Well, sort of.  This cast talks about doing O3s with your boss who does not do O3s.  It is the most concrete advice I have found from MT on the subject.

http://www.manager-tools.com/2008/02/one-on-ones-for-the-direct

I definitely agree with advice in the above posts.  I will add that you have the opportunity to hone some critical skills in your current situation.  In particular the ability to be effective with a Manager and thus a Management culture that does not operate in an effective way. 

Following the guidance above and elsewhere here at MT, you will outshine most of your peers.  They will be passive in the face of ineffective leadership, while you will adjust your behavior to maximize your impact and opportunity based on how you interact with those above you.

The skills gained in succeeding in this less than optimal environment will carry you a long way down the road.  Don't be frustrated by it, embrace the chaos.

My .02

-Mike

 

eastbayrider's picture

My observation, for what it's worth, is that discovering Manager Tools is much like someone discovering religion. It makes so much sense and it provides answers to the questions that plaque working people. Real life solutions to the problems experienced daily in the lives of office folk are explained with depth and clarity. Those that care enough to hear the lessons get excited, motivated and want to share it with the world. We want to spread the common sense all around us. I have recommended Manager Tools podcasts to my friends that I think could benefit.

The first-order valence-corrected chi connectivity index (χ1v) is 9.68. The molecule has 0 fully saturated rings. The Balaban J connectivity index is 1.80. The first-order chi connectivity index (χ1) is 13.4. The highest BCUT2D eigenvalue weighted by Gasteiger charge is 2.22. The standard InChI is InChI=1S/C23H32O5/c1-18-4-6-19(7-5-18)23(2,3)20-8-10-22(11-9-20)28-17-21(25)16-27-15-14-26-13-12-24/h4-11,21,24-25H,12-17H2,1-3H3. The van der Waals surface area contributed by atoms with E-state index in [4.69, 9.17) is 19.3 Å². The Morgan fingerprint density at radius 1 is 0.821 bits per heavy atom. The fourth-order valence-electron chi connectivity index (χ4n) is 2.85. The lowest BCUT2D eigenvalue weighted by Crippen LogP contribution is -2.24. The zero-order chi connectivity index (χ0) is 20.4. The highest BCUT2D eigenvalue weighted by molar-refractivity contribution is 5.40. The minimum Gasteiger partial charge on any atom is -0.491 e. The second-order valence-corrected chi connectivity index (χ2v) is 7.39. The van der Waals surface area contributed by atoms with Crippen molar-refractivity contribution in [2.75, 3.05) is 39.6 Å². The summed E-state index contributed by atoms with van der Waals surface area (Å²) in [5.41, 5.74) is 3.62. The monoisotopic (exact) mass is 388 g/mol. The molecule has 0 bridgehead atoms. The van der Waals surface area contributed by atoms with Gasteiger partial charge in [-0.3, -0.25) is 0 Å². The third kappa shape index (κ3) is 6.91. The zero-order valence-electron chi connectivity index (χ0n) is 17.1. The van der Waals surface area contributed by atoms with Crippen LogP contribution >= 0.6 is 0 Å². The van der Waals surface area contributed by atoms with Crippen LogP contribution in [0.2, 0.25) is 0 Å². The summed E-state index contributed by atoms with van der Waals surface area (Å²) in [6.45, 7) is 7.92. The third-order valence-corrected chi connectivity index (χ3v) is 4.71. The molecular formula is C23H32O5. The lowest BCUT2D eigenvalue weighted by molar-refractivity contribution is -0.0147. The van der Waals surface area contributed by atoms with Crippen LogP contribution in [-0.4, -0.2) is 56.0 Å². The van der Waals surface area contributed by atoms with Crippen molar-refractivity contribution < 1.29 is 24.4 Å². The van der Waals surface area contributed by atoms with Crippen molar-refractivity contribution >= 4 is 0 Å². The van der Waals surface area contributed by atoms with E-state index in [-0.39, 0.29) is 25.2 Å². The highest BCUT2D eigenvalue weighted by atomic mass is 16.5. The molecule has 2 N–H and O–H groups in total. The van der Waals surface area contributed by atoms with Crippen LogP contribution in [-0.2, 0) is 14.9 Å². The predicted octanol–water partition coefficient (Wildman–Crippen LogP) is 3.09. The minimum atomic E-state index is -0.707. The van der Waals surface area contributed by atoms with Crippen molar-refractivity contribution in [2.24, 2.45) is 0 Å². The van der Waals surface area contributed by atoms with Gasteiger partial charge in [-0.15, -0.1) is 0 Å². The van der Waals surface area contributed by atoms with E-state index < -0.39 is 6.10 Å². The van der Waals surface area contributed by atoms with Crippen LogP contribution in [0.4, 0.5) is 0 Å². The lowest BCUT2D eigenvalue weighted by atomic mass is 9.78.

Unfortunately Manager Tools only flows downhill and can only be absorbed upward very passively and only if those above happen to notice and choose to realize the effort. This is especially difficult if you work in a smallish company where senior managers are quite content to absorb your efforts as their own and they stay at their jobs for many many years.
It's frustrating to be sure. Set a good example, stay positive and hope others notice. Good luck.

Davis Staedtler's picture

mrkthompsn,

I really like all the above advice. Some of it speaks to me as well, and I'm in a pretty good environment.

For what it's worth, let me ask you what kind of professional relationship do you have with executive management? Do you grab coffee with them? Follow them on FaceBook or LinkedIn? Know what sport their kids play?

The answers to the latter questions will come with time, but I would suggest, assuming you haven't already, build a professional but genuine relationship with them.

-Davis (not the 'davis' in the forums :)

Mark's picture

Let me explain.

No, there is too much.

Let me sum up.

DON'T DO IT!

It doesn't work.  It will end in tears.  They will scoff.  How many times can I say it?  How many times do I have to say it?

AUGH!

NO NO NO!  

:-))))))))))

I promise a cast on this within the next 2 months. 

Cool?

Mark

mikehansen's picture

Because they quote Princess Bride.... :)

Made me chuckle :)

mrkthompsn's picture

 Thanks professor Horstman!

I practice one-on-ones, feedback, coaching etc. with my two directs, and it does indeed help the alignment.